How To Grow Your Business Without Strings Attached
Since the GFC, banks have hit the reset button on lending to small business, especially to start-ups. So, unless you have assets, like real estate, you’re going to find it tough to get funding from a traditional lender.
More to the point, after you’ve exhausted traditional loan options and tapped-out your bank account, what’s next?
In this tight lending climate, small business entrepreneurs may be tempted by an investor’s offer of cash. Investors usually have more industry experience than the entrepreneurs they finance. Some entrepreneurs also cling to irrational ideas.
But agreeing to such requests just because an investor offers cash is not always the best thing for the business – you could end up like a puppet on a string.
Let’s face it, you could have put years into finding a business strategy that works and then while negotiating the terms of his involvement, the investor asks for changes. Moving locations, changing the target market, firing key personnel, ad infinitum. “What the hell are they doing to my baby?” screams your inner monologue.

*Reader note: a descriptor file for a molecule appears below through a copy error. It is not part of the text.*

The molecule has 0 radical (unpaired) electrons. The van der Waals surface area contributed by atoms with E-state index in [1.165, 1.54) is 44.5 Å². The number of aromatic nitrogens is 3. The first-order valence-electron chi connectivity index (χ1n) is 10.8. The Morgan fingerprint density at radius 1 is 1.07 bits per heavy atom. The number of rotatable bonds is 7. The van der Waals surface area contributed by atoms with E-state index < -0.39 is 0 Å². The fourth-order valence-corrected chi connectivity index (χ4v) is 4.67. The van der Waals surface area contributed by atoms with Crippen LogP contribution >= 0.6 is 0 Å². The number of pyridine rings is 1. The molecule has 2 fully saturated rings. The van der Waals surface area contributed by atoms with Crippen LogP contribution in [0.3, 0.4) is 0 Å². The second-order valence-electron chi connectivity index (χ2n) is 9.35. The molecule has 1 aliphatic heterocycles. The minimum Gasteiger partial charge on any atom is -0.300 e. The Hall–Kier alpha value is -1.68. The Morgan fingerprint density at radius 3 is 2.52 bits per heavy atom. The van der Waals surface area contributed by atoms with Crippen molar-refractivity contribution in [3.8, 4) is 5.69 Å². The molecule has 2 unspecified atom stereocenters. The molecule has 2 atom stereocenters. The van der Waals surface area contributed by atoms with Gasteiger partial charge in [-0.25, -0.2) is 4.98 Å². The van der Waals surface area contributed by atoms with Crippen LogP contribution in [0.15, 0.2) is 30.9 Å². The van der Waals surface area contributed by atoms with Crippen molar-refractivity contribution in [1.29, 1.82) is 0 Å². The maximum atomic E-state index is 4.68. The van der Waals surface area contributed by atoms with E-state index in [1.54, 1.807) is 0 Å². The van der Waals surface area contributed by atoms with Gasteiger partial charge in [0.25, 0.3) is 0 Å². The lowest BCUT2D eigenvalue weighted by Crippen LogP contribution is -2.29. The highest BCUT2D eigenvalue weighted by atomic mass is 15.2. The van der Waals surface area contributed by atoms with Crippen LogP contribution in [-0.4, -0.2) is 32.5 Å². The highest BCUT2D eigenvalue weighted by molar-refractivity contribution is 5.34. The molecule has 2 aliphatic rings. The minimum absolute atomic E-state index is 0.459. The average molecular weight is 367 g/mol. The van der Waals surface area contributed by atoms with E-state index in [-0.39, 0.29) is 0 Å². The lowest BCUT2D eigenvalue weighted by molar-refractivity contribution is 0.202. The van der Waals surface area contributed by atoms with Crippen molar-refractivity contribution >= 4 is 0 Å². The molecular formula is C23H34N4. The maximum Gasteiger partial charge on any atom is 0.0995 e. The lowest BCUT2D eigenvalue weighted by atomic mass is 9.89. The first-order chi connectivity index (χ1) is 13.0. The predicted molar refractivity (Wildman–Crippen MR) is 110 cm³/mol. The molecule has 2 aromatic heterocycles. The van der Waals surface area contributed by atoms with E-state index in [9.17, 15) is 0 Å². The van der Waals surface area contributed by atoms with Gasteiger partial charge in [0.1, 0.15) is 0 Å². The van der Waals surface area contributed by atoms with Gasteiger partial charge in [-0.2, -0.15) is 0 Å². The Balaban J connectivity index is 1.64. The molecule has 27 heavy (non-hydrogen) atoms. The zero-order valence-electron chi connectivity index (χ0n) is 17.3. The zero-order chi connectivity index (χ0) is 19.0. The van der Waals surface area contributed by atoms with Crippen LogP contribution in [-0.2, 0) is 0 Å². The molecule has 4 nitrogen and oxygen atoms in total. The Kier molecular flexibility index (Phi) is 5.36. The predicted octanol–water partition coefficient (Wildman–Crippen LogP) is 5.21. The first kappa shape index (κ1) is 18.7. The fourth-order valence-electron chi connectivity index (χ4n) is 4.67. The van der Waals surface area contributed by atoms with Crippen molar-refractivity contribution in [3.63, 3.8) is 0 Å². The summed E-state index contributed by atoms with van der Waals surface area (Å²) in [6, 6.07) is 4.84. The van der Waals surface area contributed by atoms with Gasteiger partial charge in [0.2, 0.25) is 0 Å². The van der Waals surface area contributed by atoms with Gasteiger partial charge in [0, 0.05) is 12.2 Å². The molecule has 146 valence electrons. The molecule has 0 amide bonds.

So, unless you’ve lucked out and gotten into bed with a benevolent angel investor (see wiki description), face the fact that you’re not going to be running the business on your terms. Which can be sort of be ok if you’re product or service is at a prototypical stage, but if you’re up and running and looking to grow…well?
If you have buyers for your product or service (and I am not talking about prospects sitting out there in the ether, but ones with bona fide orders to fulfill), there are other options.
First, you can borrow against accounts receivables to grow your business. You don’t need assets or a pristine credit history. Second, If you have firm orders from credit worthy customers, using the credit of your customers you can fund these through Purchase Order Finance to pay your suppliers and manufactures. Third, you can use inventory finance to maintain or increase stock levels in line with orders.